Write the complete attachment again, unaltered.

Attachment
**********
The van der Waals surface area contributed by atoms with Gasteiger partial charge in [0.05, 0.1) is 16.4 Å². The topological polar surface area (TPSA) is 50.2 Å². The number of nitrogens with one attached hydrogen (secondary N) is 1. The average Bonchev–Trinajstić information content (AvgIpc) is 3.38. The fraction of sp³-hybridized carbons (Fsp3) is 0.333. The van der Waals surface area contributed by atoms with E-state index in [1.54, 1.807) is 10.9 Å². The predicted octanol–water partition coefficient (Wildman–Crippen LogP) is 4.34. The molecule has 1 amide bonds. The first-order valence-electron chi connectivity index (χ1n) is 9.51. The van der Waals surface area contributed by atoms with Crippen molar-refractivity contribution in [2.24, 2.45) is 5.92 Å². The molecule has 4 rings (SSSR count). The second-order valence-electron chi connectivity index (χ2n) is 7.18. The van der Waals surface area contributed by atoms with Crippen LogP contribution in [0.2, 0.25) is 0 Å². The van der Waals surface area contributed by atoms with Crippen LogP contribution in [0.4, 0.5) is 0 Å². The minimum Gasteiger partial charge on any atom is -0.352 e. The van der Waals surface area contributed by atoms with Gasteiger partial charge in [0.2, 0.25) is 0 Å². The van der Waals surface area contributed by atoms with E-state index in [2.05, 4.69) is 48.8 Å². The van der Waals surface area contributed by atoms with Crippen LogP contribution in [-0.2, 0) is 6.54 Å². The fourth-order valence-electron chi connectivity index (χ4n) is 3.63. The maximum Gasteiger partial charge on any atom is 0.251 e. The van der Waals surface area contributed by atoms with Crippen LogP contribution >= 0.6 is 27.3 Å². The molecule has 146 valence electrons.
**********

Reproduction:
The van der Waals surface area contributed by atoms with Gasteiger partial charge in [0.05, 0.1) is 16.4 Å². The topological polar surface area (TPSA) is 50.2 Å². The number of nitrogens with one attached hydrogen (secondary N) is 1. The average Bonchev–Trinajstić information content (AvgIpc) is 3.38. The fraction of sp³-hybridized carbons (Fsp3) is 0.333. The van der Waals surface area contributed by atoms with E-state index in [1.54, 1.807) is 10.9 Å². The predicted octanol–water partition coefficient (Wildman–Crippen LogP) is 4.34. The molecule has 1 amide bonds. The first-order valence-electron chi connectivity index (χ1n) is 9.51. The van der Waals surface area contributed by atoms with Crippen molar-refractivity contribution in [2.24, 2.45) is 5.92 Å². The molecule has 4 rings (SSSR count). The second-order valence-electron chi connectivity index (χ2n) is 7.18. The van der Waals surface area contributed by atoms with Crippen LogP contribution in [0.2, 0.25) is 0 Å². The van der Waals surface area contributed by atoms with Crippen LogP contribution in [0.4, 0.5) is 0 Å². The minimum Gasteiger partial charge on any atom is -0.352 e. The van der Waals surface area contributed by atoms with Gasteiger partial charge in [0.2, 0.25) is 0 Å². The van der Waals surface area contributed by atoms with E-state index in [2.05, 4.69) is 48.8 Å². The van der Waals surface area contributed by atoms with Crippen LogP contribution in [-0.2, 0) is 6.54 Å². The fourth-order valence-electron chi connectivity index (χ4n) is 3.63. The maximum Gasteiger partial charge on any atom is 0.251 e. The van der Waals surface area contributed by atoms with Crippen LogP contribution >= 0.6 is 27.3 Å². The molecule has 146 valence electrons.